Being a Chicagoan for all 48 of my years, I’ve seen a lot of baseball on both sides of town in that time. Some of that “baseball” involves stunts and publicity appearances by people not readily associated with the Cubs or White Sox. The Shirt will study some wearables associated with two such individuals.


Although Michael Jordan’s fling in pro baseball involved the 1994 season, his first foray onto an MLB field was a much-ballyhooed 1990 BP session at the original Comiskey Park before a White Sox game. The event was commemorated on a 1991 Upper Deck baseball card (# SP1). For the event, Jordan wore a red home Rawlings BP jersey bearing #23, the same number as then-rookie third sacker Robin Ventura, but likely sized differently. This jersey, to my knowledge, has never surfaced in the hobby, bu if it did, likely would carry 2 or 3 inches extra length (as Rawlings, unlike Majestic, does tag extra length on BP tops) on a size 46 jersey.


Jordan made one appearance on a major league diamond as a player in 1994. In the pre-interleague play era, the Cubs and White Sox held an exhibition game during the season, alternating the location between Wrigley Field and Comiskey Park each year. The 1994 edition was held on April 7, a frigid early spring day at the Cubs’ home. The White Sox wore black alternate jerseys and grey road pants, and, while the rest of the Sox were clad in Russell uniforms that day, MJ wore a Wilson uniform (shirt and pants) decipherable as such by no visible sleeve or pants logos. Russell attire displayed those, as Russell was the contracted uniform supplier for MLB in 1994, but Wilson unies were blank in this regard. Also, for unknown reasons, Jordan’s jersey that day did NOT carry a 125th Anniversary of MLB patch on the right sleeve.

A few Russell-made 1994 jerseys and pants (mainly home and road) of MJ have surfaced in the hobby. These are NOT game used, as Jordan’s 1994 spring training appearances were exclusively in Sox BP jerseys (the Chisox do not wear game jerseys in preseason). They ARE, however, team-issued, as the Sox anticipated a September call-up for MJ when the rosters expanded. That call-up, of course, never took place, as the season-ending strike eliminated all games after mid-August. These should size out at 48 + 2 inches, although a 46 would likely be acceptable, as well. Any smaller, however, and I’d be tempted to reject the piece.

The spring game/BP jerseys the White Sox wore in 1994 were supplied by both Russell and Majestic. Those worn in actual spring training games carried an “inspiration” patch on the left sleeve, a white circle with a black 31 inside. These were worn in spring training only as a tribute to Sox relief pitcher Scott Radinsky, who was battling Hodgkin’s’ Disease at the time, and eventually beat it. Majestic tops would carry only a size, while Russell versions would carry a tail strip tag similar to 1994 Chisox Russell gamers, and would note the extra length Jordan’s 6-foot-6 frame would require.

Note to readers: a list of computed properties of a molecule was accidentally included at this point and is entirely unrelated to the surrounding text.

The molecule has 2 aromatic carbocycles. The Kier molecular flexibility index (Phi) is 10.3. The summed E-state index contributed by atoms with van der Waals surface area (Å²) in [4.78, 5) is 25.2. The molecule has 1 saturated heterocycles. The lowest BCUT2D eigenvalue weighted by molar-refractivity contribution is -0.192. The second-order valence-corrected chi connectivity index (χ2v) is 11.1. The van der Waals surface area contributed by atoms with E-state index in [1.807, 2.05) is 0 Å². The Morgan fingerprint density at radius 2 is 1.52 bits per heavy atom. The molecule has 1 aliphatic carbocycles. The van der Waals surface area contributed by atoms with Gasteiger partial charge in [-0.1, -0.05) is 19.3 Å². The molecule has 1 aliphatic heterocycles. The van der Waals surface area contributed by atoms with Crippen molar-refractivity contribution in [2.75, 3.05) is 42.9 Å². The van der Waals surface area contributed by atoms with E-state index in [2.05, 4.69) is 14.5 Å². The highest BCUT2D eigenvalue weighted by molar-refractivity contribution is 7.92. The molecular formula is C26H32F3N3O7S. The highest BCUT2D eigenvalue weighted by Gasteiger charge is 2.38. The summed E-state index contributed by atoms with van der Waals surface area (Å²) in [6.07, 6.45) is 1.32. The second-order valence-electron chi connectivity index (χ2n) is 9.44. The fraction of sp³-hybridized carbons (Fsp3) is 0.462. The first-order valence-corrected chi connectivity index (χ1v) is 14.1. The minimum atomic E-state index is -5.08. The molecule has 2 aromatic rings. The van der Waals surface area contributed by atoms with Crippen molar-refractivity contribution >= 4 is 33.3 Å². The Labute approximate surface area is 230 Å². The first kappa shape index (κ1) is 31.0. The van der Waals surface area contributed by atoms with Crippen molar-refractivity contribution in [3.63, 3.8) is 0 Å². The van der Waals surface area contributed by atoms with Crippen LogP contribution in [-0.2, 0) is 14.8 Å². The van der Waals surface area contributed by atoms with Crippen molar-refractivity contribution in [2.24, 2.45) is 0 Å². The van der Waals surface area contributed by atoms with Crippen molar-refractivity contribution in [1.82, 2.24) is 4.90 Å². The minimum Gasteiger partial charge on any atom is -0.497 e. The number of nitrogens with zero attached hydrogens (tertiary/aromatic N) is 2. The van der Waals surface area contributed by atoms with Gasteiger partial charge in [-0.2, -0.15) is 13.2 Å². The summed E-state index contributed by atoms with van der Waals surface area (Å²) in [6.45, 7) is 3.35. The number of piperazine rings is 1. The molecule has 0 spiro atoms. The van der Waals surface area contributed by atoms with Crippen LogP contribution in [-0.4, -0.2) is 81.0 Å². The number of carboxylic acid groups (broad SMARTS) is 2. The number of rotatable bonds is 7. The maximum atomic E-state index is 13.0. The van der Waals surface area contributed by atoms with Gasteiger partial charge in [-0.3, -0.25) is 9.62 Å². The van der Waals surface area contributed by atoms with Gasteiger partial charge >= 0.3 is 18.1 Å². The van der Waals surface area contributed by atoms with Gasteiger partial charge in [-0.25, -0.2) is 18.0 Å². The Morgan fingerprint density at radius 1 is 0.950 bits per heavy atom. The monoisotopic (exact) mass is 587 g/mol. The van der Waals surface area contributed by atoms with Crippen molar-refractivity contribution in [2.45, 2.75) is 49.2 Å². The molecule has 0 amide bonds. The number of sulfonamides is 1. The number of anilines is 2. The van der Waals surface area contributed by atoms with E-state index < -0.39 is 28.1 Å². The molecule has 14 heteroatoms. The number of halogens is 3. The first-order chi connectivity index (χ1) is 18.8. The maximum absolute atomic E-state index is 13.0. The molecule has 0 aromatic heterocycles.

The latter of those two names is the title of a 1992 movie starring Tom Selleck (whose best known TV role is as the former of the two) as a Major League star who is cut by the Yankees and attempts to resurrect his career with a season in Japan, where his heralded arrival by the baseball-crazy Japanese fans is exemplified by being labeled as Mr. Baseball on the other side of the Pacific.

Selleck did a number of promotional appearances to promote the movie, ranging from autograph sessions at Upper Deck-sponsored card shows (Upper Deck also used a scene from the movie for a card in it’s 1992 extended set), to taking BP with several MLB teams, one of which was the Cubs.

His early-September pregame appearances with the Cubs found him in a #48 blue pullover BP jersey, as the number was unused since the early season release of pitcher Dennis Rasmussen. I’m not sure if he wore a Majestic or Russell BP top (the Cubs used both in 1992), but I do know that the Russell versions were year tagged (strip tag in collar) and BP tops from both companies were recycled in following spring training camps for minor leaguers, with NOBs added. The Cubs have sold hundreds of these blue pullover BPs over the years, so the possibility exists that a collector may unknowingly possess a jersey whose Hollywood-related promotional status may dwarf the pro ballplayer status they originally obtained it for.